Your Dodge Stratus headlight keeps you safe through dark roads and heavy precipitation, and you'll want to ensure that it's always in excellent working condition. Unfortunately, your headlight is bound to give in to wear and tear over time. When your light does begin to act up, here are a few symptoms to look out for and troubleshooting methods you can try in order to pinpoint exactly what's wrong with your headlight, and whether or not it needs replacing.
Pull down the fuse cover, which is usually located in the driver's side footwell, and then refer to the diagram on the fuse panel to locate the headlight fuse. Use the fuse pullers found in the panel to remove the headlight fuse. If the metal strip inside of it is blown, then there's your problem. Have your blown fuse replaced with a new one, and you're likely to get your headlight like working like a charm again.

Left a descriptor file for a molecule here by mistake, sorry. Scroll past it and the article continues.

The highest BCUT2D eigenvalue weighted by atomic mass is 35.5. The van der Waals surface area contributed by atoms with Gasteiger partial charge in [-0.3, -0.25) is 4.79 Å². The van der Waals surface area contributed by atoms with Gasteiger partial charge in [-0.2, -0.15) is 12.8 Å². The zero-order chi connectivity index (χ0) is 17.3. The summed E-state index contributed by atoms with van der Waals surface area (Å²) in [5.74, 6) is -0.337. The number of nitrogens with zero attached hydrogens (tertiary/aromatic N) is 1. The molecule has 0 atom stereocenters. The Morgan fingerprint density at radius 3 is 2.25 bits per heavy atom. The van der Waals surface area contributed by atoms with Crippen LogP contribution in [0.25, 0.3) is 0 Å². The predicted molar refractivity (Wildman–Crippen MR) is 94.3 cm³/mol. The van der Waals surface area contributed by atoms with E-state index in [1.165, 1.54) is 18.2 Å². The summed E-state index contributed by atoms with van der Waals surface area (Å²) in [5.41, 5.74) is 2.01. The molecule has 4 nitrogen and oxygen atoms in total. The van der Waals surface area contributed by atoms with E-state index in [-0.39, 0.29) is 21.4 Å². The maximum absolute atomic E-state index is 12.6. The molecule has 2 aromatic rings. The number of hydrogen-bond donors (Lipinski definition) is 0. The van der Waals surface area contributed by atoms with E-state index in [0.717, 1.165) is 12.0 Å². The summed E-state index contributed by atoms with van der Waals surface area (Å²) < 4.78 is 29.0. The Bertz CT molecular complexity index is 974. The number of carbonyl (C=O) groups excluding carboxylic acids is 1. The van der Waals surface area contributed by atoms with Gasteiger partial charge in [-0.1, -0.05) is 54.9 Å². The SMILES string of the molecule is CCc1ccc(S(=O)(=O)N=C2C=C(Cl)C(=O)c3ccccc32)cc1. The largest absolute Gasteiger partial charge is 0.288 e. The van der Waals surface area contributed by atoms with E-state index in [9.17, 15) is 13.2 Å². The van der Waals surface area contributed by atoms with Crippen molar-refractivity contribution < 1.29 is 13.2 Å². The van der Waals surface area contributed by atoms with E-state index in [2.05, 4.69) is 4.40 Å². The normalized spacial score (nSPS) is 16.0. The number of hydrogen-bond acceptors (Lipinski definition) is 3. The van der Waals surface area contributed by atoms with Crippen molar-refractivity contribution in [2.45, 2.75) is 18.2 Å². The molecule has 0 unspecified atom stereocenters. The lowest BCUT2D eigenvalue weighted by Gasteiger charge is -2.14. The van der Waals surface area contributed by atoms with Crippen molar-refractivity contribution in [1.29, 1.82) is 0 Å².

Pop the hood and check for frayed headlight wires or stripped plastic sheathing. If any signs of wiring damage are apparent, then these could be the culprits behind your headlight problems. Have these wires replaced right away to get your headlights back to normal.
If the headlights flicker when the lights are on but the engine is off, then you may have a bad electrical connection for your headlight. Find your electrical plug and make sure it's securely connected to the headlight. In addition to that, turn on your headlights with the engine on. If the lights flicker or go from bright to dim and vice versa, then you need to check your alternator's power regulator for damage and have your ride serviced.
If all wiring, fuses, and other components seem to be in good shape, then your headlight's bulb may be the problem. Depending on the type of bulb you have, it's likely to last somewhere between 600 to 2000 hours of use. If you average 12,000 to 15,000 miles a year, then you might as well go ahead and change your bulbs because they're probably already burned out.